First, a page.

The Problem With the Marlins

Last September, the Mets hosted the Marlins at Shea Stadium, but the cellar-dwelling Marlins could do little besides play spoiler

Last September, the Mets hosted the Marlins at Shea Stadium, but the cellar-dwelling Marlins could do little besides play spoiler to New York’s season. The 2008 Marlins began a three-game series at Shea Friday night fresh off of taking two of three from the Phillies, and very much in the hunt for a National League East title.

While the Marlins lost two of three to New York this weekend, Florida still stands just ½ game behind New York and 2 ½ games behind division-leading Philadelphia. But the only major change from 2007 to 2008 was dealing Miguel Cabrera, one of the finest hitters in baseball, for a package that has delivered little to the big league club. And 2007’s holdovers are producing at roughly last season’s rates.

The combination of solid individual performances and an easier-than-average schedule has kept Florida in the race. However, it seems as if a more difficult remaining schedule and simple arithmetic will make it difficult for them to stick around, leaving flawed Philadelphia and New York teams to battle for the division title.

There is nothing statistically that stands out positively for Florida as a team besides home runs. The offense ranks sixth in the National League in runs, even though the infield has combined for 96 home runs by itself—as a team, Florida ranks second. The reason is a simple one—the Marlins do little other than hit long balls. The team is ninth in walks, tenth in total hits. The one offensive category Florida leads the NL in is strikeouts.

Of course, the offense has been far more productive this season than the pitching, which ranks near the bottom of the National League. The team ERA is twelfth, with Marlins pitchers allowing 450 walks on the season, fourteenth. The staff is even eleventh in home runs, though in apparent solidarity with the offense, ranks relatively high—seventh—in strikeouts. The Marlins have scored 18 fewer runs than they’ve allowed.

Yes, the only stat that matters is overall record, and the Marlins have outplayed the sum of their runs scored and runs allowed. What the numbers do indicate, however, is that the Marlins will need to improve their play, or face lesser competition, in order to stay with the Phillies and the Mets. And there is little indication that Florida is in position to do either.

Florida has four pitchers with an ERA+ better than league average: Scott Olsen, Ricky Nolasco, Josh Johnson, who is returning from injury, and the highly touted prospect Chris Volstad. While Johnson has previous success in the major leagues, Volstad is actually outperforming his season line in AA—his ERA was 3.36 in AA, 2.67 in five major-league starts.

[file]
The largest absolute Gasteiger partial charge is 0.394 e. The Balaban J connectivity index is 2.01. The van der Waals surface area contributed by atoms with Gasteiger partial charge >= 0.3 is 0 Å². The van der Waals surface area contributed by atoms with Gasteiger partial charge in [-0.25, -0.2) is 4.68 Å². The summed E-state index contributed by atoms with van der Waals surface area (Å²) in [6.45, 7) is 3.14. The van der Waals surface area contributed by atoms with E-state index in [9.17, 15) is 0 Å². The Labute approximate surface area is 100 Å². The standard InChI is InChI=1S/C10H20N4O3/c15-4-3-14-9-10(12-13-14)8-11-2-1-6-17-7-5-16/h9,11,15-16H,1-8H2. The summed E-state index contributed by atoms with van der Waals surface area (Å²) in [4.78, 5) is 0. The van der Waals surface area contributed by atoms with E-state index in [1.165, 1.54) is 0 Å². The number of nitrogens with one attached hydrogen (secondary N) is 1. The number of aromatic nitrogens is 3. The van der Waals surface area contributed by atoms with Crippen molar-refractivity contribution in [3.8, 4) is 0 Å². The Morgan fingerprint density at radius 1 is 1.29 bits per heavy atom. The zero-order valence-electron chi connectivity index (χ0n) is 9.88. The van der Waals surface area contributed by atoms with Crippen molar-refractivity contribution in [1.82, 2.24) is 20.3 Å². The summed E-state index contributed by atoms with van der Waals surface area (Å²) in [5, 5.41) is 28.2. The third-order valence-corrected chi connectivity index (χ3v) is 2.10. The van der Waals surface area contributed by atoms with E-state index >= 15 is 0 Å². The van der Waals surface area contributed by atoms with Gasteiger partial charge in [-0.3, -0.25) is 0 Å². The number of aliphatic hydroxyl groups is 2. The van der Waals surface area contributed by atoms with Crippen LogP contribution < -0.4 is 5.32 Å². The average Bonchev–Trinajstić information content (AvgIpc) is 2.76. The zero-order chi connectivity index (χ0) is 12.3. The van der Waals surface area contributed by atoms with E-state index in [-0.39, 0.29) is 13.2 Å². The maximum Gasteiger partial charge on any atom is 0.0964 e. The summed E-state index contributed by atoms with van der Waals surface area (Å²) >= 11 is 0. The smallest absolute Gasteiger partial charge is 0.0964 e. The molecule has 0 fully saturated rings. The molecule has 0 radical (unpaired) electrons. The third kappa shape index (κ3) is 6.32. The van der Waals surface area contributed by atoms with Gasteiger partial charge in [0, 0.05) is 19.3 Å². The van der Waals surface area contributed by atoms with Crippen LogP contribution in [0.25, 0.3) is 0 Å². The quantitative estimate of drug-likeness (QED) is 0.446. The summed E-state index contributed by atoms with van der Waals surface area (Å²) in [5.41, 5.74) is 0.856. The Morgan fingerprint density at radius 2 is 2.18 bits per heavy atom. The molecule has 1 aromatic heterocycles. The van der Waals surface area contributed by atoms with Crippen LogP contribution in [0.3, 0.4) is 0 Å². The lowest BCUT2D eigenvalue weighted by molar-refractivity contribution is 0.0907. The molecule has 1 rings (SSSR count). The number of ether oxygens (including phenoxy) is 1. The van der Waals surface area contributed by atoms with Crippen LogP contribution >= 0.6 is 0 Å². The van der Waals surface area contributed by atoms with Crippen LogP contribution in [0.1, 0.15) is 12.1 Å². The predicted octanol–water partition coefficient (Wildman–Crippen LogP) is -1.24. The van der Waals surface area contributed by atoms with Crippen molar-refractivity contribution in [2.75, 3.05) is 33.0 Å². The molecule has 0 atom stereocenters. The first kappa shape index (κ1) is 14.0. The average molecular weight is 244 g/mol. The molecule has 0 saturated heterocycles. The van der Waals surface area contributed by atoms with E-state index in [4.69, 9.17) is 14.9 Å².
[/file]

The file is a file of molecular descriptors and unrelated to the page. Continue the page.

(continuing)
And all four of Florida’s best starters have a better ERA than their component parts should provide, mirroring the team’s overall success—the four have ERAs of 2.67, 3.34, 3.92 and 4.04, while The Hardball Times estimates their XFIP (true performance ERA) at 4.12, 4.06, 4.24 and 5.13—quite a difference. In other words, while Florida’s pitching has been mediocre at best, there is little reason to expect that the same performance moving forward will provide even those results.

In addition, those starts will come against competition that is better than the Marlins have faced thus far, and more difficult than what Philadelphia or New York will face. The Marlins play just 16 of their remaining 44 games against teams more than a game under .500—for the Phillies, the number is 19 of 45; for the Mets, it is 23 of 45. And 10 of the 16 under-.500 games Florida has left are on the road.

Florida has 22 of 44 games left at home, with Philadelphia at 22 of 44, and 23 of 45 home games for the Mets. But Florida and Philadelphia both have trips to the west coast left—New York has just one series west of Atlanta the rest of the way—in Milwaukee.

For a team that finished 71-91 last season, the Marlins have clearly succeeded beyond anyone’s expectations. But with their current talent level, and upcoming heavy lifting, the team will be hard-pressed to finish even 10 games ahead of their 2007 pace—and that will likely place them a distant third in the National League East.

The Problem With the Marlins